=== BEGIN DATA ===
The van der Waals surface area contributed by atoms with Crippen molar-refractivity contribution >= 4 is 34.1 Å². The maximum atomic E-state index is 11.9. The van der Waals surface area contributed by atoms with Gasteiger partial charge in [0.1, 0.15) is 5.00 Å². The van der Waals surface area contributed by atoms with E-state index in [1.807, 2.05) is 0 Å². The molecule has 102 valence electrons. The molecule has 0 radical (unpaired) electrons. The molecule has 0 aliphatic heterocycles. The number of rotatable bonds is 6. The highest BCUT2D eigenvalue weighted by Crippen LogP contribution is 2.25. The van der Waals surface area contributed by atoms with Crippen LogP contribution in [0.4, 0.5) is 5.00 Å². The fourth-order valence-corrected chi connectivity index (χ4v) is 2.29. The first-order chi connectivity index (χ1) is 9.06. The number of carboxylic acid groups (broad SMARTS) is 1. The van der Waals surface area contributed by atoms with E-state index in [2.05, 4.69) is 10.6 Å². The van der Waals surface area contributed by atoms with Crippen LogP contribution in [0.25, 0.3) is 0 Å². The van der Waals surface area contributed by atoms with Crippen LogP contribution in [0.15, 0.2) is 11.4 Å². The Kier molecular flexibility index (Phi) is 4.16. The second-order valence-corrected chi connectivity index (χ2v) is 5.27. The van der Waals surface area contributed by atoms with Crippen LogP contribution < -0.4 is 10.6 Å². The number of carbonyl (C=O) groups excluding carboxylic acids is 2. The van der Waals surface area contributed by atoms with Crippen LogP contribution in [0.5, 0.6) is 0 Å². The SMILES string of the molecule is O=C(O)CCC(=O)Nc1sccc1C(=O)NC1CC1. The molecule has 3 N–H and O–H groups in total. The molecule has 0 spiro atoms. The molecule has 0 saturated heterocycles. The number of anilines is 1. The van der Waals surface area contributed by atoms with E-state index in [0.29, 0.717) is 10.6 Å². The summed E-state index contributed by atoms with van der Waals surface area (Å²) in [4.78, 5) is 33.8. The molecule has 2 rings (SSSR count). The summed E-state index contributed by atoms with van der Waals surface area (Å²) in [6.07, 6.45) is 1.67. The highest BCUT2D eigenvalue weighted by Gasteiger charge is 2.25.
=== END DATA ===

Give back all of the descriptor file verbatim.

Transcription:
The van der Waals surface area contributed by atoms with Crippen molar-refractivity contribution >= 4 is 34.1 Å². The maximum atomic E-state index is 11.9. The van der Waals surface area contributed by atoms with Gasteiger partial charge in [0.1, 0.15) is 5.00 Å². The van der Waals surface area contributed by atoms with E-state index in [1.807, 2.05) is 0 Å². The molecule has 102 valence electrons. The molecule has 0 radical (unpaired) electrons. The molecule has 0 aliphatic heterocycles. The number of rotatable bonds is 6. The highest BCUT2D eigenvalue weighted by Crippen LogP contribution is 2.25. The van der Waals surface area contributed by atoms with Crippen LogP contribution in [0.4, 0.5) is 5.00 Å². The fourth-order valence-corrected chi connectivity index (χ4v) is 2.29. The first-order chi connectivity index (χ1) is 9.06. The number of carboxylic acid groups (broad SMARTS) is 1. The van der Waals surface area contributed by atoms with E-state index in [2.05, 4.69) is 10.6 Å². The van der Waals surface area contributed by atoms with Crippen LogP contribution in [0.25, 0.3) is 0 Å². The van der Waals surface area contributed by atoms with Crippen LogP contribution in [0.15, 0.2) is 11.4 Å². The Kier molecular flexibility index (Phi) is 4.16. The second-order valence-corrected chi connectivity index (χ2v) is 5.27. The van der Waals surface area contributed by atoms with Crippen LogP contribution < -0.4 is 10.6 Å². The number of carbonyl (C=O) groups excluding carboxylic acids is 2. The van der Waals surface area contributed by atoms with Crippen LogP contribution in [0.5, 0.6) is 0 Å². The SMILES string of the molecule is O=C(O)CCC(=O)Nc1sccc1C(=O)NC1CC1. The molecule has 3 N–H and O–H groups in total. The molecule has 0 spiro atoms. The molecule has 0 saturated heterocycles. The number of anilines is 1. The van der Waals surface area contributed by atoms with E-state index in [0.29, 0.717) is 10.6 Å². The summed E-state index contributed by atoms with van der Waals surface area (Å²) in [4.78, 5) is 33.8. The molecule has 2 rings (SSSR count). The summed E-state index contributed by atoms with van der Waals surface area (Å²) in [6.07, 6.45) is 1.67. The highest BCUT2D eigenvalue weighted by Gasteiger charge is 2.25.